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Incontinence After Pregnancy

Nearly four in ten women will experience some degree of incontinence after giving birth. For some, this bothersome condition will go away on its own within the first six weeks after birth. But what if the problem persists?

Dr. Robert Chan, a urologist at MarinHealth Urology | A UCSF Health Clinic, specializes in incontinence and pelvic reconstruction. Here, he discusses the causes of post-pregnancy incontinence and what can be done to treat the condition so it does not become a problem long-term.
Incontinence After Pregnancy
Featuring:
Robert Chan, MD
Dr. Robert Chan recently moved from Texas to join MarinHealth Urology | A UCSF Health Clinic. Dr. Chan attended Stanford University and graduated with Distinction in the top 15% of his class. He majored in Biology. He attended medical school at Vanderbilt University School of Medicine in Nashville, Tennessee. 

Learn more about Robert Chan, MD
Transcription:

Bill Klaproth Host): Incontinence can be a physical issue after pregnancy. So, what causes it and how can it be resolved? Let's find out what Dr. Robert Chan, a Urologist at MarinHealth Urology, a UCSF Health Clinic.

This is the Healing Podcast brought to you by MarinHealth. I'm Bill Klaproth. Dr. Chan, thank you so much for your time. It is great to talk with you. So, first off can you give us a bit of background on yourself and your credentials?

Robert Chan, MD (Guest): Thanks for having me Bill. I'm a Urologist over at MarinHealth Urology, UCSF's Health Clinic. I specialize in neurourology, urinary incontinence and pelvic reconstruction.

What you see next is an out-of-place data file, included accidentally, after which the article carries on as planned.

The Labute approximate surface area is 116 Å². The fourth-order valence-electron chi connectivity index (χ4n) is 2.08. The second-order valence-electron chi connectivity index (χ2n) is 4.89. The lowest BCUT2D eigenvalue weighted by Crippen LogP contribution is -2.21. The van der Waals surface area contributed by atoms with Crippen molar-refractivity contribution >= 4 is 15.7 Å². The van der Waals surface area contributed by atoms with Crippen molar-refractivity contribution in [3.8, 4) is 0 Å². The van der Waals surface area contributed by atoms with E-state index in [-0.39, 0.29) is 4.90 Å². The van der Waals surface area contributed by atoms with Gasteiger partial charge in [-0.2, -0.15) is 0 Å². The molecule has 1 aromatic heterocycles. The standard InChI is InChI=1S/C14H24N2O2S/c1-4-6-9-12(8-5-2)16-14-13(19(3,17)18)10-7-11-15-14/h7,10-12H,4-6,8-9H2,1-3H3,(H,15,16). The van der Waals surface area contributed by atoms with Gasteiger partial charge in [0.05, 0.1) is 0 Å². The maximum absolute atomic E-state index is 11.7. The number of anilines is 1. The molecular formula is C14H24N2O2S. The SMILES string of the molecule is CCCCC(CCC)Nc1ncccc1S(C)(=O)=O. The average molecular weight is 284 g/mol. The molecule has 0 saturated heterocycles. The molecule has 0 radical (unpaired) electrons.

Host: So, women can often have physical issues after giving birth, and incontinence is one of them, is that correct Dr. Chan?

Dr. Chan: Yes. It's something that's really common. During pregnancy and after women give birth, many women experience, some degree of urinary incontinence or leakage of urine. It might be a little bit. And then some women, it might be a lot.

Host: And do we know what causes this in women during or after pregnancy?

Dr. Chan: Yeah. The actual part of pregnancy when the uterus gets a lot bigger, it puts a lot of strain on the pelvic floor muscles and weakens them. And then giving birth with like a vaginal delivery ends up weakening those muscles even more. Now there are some like risk factors for women who develop urinary incontinence, such as the length of the delivery, if they needed to have like forceps used during delivery, high body mass index and smoking just because it causes people to cough more.

Host: So, you said this is pretty common. At what point should a woman decide to go see her physician about this?

Dr. Chan: This is something that almost four in 10 women end up experiencing as part of the pregnancy process. If urinary incontinence is still present after about six weeks after the delivery, it's a good idea to reach out to their physician, whether it be their primary care doctor or their OB GYN. It's one of those things that I think the sooner you take care of it and treat it, it prevents it from developing into a long-term problem.

Host: So, in addition to pregnancy, giving birth and now having a newborn, now here comes incontinence. Women have a lot to deal with. This added stress really is not good, right?

Dr. Chan: Yeah, definitely. I have a four year old. And so I'm not too far removed from seeing my wife kind of go through this part of life and, you know, it's very stressful and just having to deal with urinary incontinence issues and kind of the changes in their bodies, just adds a lot more stress for sure.